As has been the case for much of the past year, South Africa’s economic performance is a mixed bag, depending on what sectors and what indicators are under scrutiny. The country, which accounts for roughly a quarter of Africa’s total GDP, has seen a rise in select industries, a drop in inflation, increased government spending and modest improvements in consumer sentiment, but is still grappling with labour unrest and underwhelming export demand.
On September 11, the South African Reserve Bank (SARB) issued its latest quarterly bulletin, covering the three months to the end of June, with much of the good news offset by pointers suggesting weaker results to come in the future.
One of the positives was a 5.8% year-on–year (y-o-y) rise in manufacturing output, with petroleum‚ chemical products‚ rubber and plastics leading the way. However, seasonally adjusted figures for manufacturing for the three months ending July showed that the sector was experiencing a slowdown, with production increasing by just 0.1% over the preceding three months.
Importantly, these figures do not take into account the dip in mining output due to long-running labour disputes. Even with the September 18 decision by unions representing employees at Lonmin’s Marikana platinum mine – the frontline in the confrontation over demands for higher wages and better conditions – to return to work after winning a 22% salary increase, many mines will still post lower production levels this year, and with strike action continuing elsewhere, the sector could see further disruptions.
The term also saw South Africa’s current account deficit widen to 6.4% of GDP, up from the 4.9% recorded in the previous quarter, a result the bank said was due to a weakening of export demand. “Despite a depreciation in the exchange value of the rand, export volumes declined notably, influenced by the general moderation in global demand,” the SARB said in its statement.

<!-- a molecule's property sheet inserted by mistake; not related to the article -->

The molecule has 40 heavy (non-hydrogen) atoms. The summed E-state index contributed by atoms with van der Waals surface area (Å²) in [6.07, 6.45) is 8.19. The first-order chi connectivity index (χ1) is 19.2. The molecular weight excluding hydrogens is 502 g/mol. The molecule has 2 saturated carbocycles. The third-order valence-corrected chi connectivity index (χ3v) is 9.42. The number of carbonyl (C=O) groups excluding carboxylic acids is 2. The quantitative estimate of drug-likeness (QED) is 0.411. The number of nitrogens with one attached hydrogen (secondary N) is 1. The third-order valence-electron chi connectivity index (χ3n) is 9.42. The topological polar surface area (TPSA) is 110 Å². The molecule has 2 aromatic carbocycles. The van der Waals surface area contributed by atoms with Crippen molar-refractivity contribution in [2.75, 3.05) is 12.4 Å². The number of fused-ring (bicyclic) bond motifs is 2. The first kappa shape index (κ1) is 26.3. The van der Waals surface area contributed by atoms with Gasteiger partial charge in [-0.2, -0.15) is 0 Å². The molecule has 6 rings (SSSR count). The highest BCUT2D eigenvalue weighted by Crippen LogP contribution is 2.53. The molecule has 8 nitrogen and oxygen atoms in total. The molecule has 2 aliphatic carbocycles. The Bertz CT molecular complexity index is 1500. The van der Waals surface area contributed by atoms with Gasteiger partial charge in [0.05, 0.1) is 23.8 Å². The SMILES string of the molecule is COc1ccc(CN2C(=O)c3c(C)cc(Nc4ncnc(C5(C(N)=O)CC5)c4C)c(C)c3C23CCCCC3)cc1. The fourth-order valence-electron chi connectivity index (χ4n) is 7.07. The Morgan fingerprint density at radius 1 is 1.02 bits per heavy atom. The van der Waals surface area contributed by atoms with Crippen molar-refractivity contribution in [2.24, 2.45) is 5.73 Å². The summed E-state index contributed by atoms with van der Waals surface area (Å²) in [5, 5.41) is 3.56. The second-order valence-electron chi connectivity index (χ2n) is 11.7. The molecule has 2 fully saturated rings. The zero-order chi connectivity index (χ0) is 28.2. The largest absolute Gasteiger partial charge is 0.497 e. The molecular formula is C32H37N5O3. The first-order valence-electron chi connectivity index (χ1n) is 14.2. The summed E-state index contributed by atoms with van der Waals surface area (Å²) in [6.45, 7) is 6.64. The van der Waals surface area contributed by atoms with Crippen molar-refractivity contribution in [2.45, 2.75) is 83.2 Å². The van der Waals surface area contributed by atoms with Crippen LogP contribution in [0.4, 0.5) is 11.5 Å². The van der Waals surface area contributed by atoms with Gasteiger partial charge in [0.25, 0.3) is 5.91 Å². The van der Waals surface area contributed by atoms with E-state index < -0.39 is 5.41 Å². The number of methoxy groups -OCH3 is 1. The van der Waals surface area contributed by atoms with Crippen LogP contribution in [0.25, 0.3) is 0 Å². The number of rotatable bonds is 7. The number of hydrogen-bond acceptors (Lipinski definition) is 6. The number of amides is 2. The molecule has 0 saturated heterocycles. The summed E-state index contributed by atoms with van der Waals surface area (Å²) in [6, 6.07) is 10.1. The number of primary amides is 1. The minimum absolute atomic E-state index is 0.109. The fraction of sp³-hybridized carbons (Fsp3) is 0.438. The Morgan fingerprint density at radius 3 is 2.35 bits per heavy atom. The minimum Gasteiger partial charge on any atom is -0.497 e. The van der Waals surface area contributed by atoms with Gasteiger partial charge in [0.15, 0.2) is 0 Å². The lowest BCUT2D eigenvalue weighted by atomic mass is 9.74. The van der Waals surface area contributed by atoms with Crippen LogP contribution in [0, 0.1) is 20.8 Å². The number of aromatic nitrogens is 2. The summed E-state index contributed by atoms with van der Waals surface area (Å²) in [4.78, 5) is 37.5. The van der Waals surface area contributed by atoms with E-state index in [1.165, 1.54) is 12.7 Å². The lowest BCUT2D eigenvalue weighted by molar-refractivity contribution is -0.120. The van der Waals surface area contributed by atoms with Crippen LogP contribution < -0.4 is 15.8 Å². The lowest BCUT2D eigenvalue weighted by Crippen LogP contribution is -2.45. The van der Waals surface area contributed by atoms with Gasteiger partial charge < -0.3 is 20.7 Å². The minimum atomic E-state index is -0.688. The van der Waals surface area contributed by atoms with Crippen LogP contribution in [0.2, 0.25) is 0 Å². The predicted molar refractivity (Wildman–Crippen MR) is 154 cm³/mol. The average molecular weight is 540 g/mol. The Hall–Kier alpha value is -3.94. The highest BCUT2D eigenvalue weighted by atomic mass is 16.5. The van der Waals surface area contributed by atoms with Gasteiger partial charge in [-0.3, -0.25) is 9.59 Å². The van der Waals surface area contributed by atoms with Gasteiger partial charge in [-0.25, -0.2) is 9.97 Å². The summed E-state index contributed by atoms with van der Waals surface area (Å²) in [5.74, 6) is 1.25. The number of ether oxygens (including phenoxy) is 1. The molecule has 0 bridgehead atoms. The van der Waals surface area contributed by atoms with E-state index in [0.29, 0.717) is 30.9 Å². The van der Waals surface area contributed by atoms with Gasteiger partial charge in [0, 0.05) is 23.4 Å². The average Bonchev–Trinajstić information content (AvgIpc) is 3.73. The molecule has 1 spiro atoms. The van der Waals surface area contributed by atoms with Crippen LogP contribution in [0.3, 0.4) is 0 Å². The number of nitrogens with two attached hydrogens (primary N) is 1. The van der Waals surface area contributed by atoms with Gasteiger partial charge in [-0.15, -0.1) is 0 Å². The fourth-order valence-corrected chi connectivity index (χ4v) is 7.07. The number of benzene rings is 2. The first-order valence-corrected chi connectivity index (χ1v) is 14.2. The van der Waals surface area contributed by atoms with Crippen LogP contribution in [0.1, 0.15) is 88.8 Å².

Government spending was also up in the second quarter of the year, rising 15% quarter-on-quarter, as numerous stalled infrastructure developments have begun taking shape, which in turn have driven growth in the construction sector. Another positive for the economy was a decline in headline consumer price inflation, shrinking from 6.3% to 4.9% in July, mainly due to lower food and transport costs. With South Africa heading into the warmer summer months, fuel costs and food prices could ease further, in line with seasonal trends.
The SARB report put GDP expansion at 3.2% for the first half of 2012, up from 2.7% for the preceding six months. However, many analysts believe this will slip somewhat, with a year-end figure of around 2.5% more likely.
Data issued by Statistics South Africa on September 18 showed that employment in the formal non-agricultural sector had increased by 0.5% in the second quarter of 2012. The increase, representing 42,000 new positions, lifted employment levels to 8.43m. However, the manufacturing sector, the second-largest contributor to GDP and considered a bellwether for the overall economy, shed 9000 jobs in the three months ending June 30. While the SARB report highlighted rising manufacturing output, its weaker job showing in the second quarter has further fuelled concerns that South Africa could see a slowdown due to falling demand for exports as international markets cool.
Some of the concerns over the direction of the economy may have been eased by a report pointing to a slight improvement in consumer sentiment in the third quarter. Though still short of optimism, consumers are moving away from the pessimistic outlook of the past 18 months, according to a study conducted by the Bureau of Economic Research and the First National Bank.
The overall consumer confidence index moved closer to positive territory in the second quarter of 2012, lifting from -3 to -1, the survey showed. While well off the first-quarter result of +5, the latest index does indicate that hopes for an improvement are on the rise heading into autumn.
The SARB’s third-quarter bulletin, due out in December, will be eagerly awaited by analysts as it will give a clearer indication of which way the economy is tipping, while eyes will also be fixed on South Africa’s overseas markets, crucial to supporting both mining and manufacturing.